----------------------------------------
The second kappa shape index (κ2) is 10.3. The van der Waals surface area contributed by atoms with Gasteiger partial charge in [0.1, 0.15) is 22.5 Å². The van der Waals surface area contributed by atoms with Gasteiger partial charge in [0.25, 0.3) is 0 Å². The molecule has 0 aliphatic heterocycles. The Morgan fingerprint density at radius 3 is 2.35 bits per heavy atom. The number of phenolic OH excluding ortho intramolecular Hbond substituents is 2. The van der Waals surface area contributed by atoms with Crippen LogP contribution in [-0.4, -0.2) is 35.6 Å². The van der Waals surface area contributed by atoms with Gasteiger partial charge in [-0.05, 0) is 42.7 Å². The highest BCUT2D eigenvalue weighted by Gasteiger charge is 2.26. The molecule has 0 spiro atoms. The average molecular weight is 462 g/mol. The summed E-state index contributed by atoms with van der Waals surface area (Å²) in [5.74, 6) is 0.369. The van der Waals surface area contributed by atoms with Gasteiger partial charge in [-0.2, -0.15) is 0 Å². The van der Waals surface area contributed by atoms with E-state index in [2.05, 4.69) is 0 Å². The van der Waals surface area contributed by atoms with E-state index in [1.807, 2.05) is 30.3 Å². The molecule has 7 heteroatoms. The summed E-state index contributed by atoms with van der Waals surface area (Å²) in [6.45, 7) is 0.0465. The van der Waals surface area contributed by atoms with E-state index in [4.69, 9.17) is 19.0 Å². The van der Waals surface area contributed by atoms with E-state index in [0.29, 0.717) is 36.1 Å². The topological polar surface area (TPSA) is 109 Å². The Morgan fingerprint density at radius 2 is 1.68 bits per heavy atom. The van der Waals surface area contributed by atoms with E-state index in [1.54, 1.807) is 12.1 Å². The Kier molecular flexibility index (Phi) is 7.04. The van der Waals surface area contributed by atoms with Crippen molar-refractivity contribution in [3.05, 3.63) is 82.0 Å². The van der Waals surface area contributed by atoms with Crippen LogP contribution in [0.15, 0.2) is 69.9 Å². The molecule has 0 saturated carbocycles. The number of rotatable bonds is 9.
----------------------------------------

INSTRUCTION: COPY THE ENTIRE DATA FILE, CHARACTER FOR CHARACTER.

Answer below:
The second kappa shape index (κ2) is 10.3. The van der Waals surface area contributed by atoms with Gasteiger partial charge in [0.1, 0.15) is 22.5 Å². The van der Waals surface area contributed by atoms with Gasteiger partial charge in [0.25, 0.3) is 0 Å². The molecule has 0 aliphatic heterocycles. The Morgan fingerprint density at radius 3 is 2.35 bits per heavy atom. The number of phenolic OH excluding ortho intramolecular Hbond substituents is 2. The van der Waals surface area contributed by atoms with Crippen LogP contribution in [-0.4, -0.2) is 35.6 Å². The van der Waals surface area contributed by atoms with Gasteiger partial charge in [-0.05, 0) is 42.7 Å². The highest BCUT2D eigenvalue weighted by Gasteiger charge is 2.26. The molecule has 0 spiro atoms. The average molecular weight is 462 g/mol. The summed E-state index contributed by atoms with van der Waals surface area (Å²) in [5.74, 6) is 0.369. The van der Waals surface area contributed by atoms with Gasteiger partial charge in [-0.2, -0.15) is 0 Å². The van der Waals surface area contributed by atoms with E-state index in [2.05, 4.69) is 0 Å². The van der Waals surface area contributed by atoms with E-state index in [1.807, 2.05) is 30.3 Å². The molecule has 7 heteroatoms. The summed E-state index contributed by atoms with van der Waals surface area (Å²) in [6.45, 7) is 0.0465. The van der Waals surface area contributed by atoms with E-state index in [4.69, 9.17) is 19.0 Å². The van der Waals surface area contributed by atoms with E-state index in [0.29, 0.717) is 36.1 Å². The topological polar surface area (TPSA) is 109 Å². The Morgan fingerprint density at radius 2 is 1.68 bits per heavy atom. The van der Waals surface area contributed by atoms with E-state index in [1.54, 1.807) is 12.1 Å². The Kier molecular flexibility index (Phi) is 7.04. The van der Waals surface area contributed by atoms with Crippen molar-refractivity contribution in [3.05, 3.63) is 82.0 Å². The van der Waals surface area contributed by atoms with Crippen LogP contribution in [0.15, 0.2) is 69.9 Å². The molecule has 0 saturated carbocycles. The number of rotatable bonds is 9.